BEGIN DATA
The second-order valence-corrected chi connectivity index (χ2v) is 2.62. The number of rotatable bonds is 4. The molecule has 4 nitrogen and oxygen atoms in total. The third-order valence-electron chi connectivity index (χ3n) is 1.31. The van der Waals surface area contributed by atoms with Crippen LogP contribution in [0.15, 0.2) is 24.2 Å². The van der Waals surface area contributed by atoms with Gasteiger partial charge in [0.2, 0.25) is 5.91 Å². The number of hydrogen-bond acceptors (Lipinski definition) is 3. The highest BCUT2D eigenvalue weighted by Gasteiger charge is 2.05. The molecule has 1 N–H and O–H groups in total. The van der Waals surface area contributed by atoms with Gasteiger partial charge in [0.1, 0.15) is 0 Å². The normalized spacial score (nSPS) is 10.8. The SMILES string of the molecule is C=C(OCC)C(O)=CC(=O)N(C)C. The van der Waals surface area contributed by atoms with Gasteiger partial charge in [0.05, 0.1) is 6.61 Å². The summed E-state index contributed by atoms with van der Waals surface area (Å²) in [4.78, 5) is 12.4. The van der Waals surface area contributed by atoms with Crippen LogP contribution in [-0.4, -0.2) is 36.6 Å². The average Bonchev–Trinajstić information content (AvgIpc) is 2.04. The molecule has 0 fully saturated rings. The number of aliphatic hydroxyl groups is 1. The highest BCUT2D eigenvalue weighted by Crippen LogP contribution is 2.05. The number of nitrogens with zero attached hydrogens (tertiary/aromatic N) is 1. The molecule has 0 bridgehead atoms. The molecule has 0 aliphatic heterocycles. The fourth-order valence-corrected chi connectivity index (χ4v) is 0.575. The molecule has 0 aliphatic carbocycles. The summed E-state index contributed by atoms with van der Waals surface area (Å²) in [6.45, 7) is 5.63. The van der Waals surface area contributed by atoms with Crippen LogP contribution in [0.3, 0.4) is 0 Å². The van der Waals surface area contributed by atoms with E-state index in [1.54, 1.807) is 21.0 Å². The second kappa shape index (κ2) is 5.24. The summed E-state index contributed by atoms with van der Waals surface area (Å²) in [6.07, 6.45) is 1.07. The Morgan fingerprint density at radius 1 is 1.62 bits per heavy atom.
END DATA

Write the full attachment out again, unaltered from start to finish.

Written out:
The second-order valence-corrected chi connectivity index (χ2v) is 2.62. The number of rotatable bonds is 4. The molecule has 4 nitrogen and oxygen atoms in total. The third-order valence-electron chi connectivity index (χ3n) is 1.31. The van der Waals surface area contributed by atoms with Crippen LogP contribution in [0.15, 0.2) is 24.2 Å². The van der Waals surface area contributed by atoms with Gasteiger partial charge in [0.2, 0.25) is 5.91 Å². The number of hydrogen-bond acceptors (Lipinski definition) is 3. The highest BCUT2D eigenvalue weighted by Gasteiger charge is 2.05. The molecule has 1 N–H and O–H groups in total. The van der Waals surface area contributed by atoms with Gasteiger partial charge in [0.1, 0.15) is 0 Å². The normalized spacial score (nSPS) is 10.8. The SMILES string of the molecule is C=C(OCC)C(O)=CC(=O)N(C)C. The van der Waals surface area contributed by atoms with Gasteiger partial charge in [0.05, 0.1) is 6.61 Å². The summed E-state index contributed by atoms with van der Waals surface area (Å²) in [4.78, 5) is 12.4. The van der Waals surface area contributed by atoms with Crippen LogP contribution in [-0.4, -0.2) is 36.6 Å². The average Bonchev–Trinajstić information content (AvgIpc) is 2.04. The molecule has 0 fully saturated rings. The number of aliphatic hydroxyl groups is 1. The highest BCUT2D eigenvalue weighted by Crippen LogP contribution is 2.05. The number of nitrogens with zero attached hydrogens (tertiary/aromatic N) is 1. The molecule has 0 bridgehead atoms. The molecule has 0 aliphatic heterocycles. The fourth-order valence-corrected chi connectivity index (χ4v) is 0.575. The molecule has 0 aliphatic carbocycles. The summed E-state index contributed by atoms with van der Waals surface area (Å²) in [6.45, 7) is 5.63. The van der Waals surface area contributed by atoms with Crippen LogP contribution in [0.3, 0.4) is 0 Å². The van der Waals surface area contributed by atoms with E-state index in [1.54, 1.807) is 21.0 Å². The second kappa shape index (κ2) is 5.24. The summed E-state index contributed by atoms with van der Waals surface area (Å²) in [6.07, 6.45) is 1.07. The Morgan fingerprint density at radius 1 is 1.62 bits per heavy atom.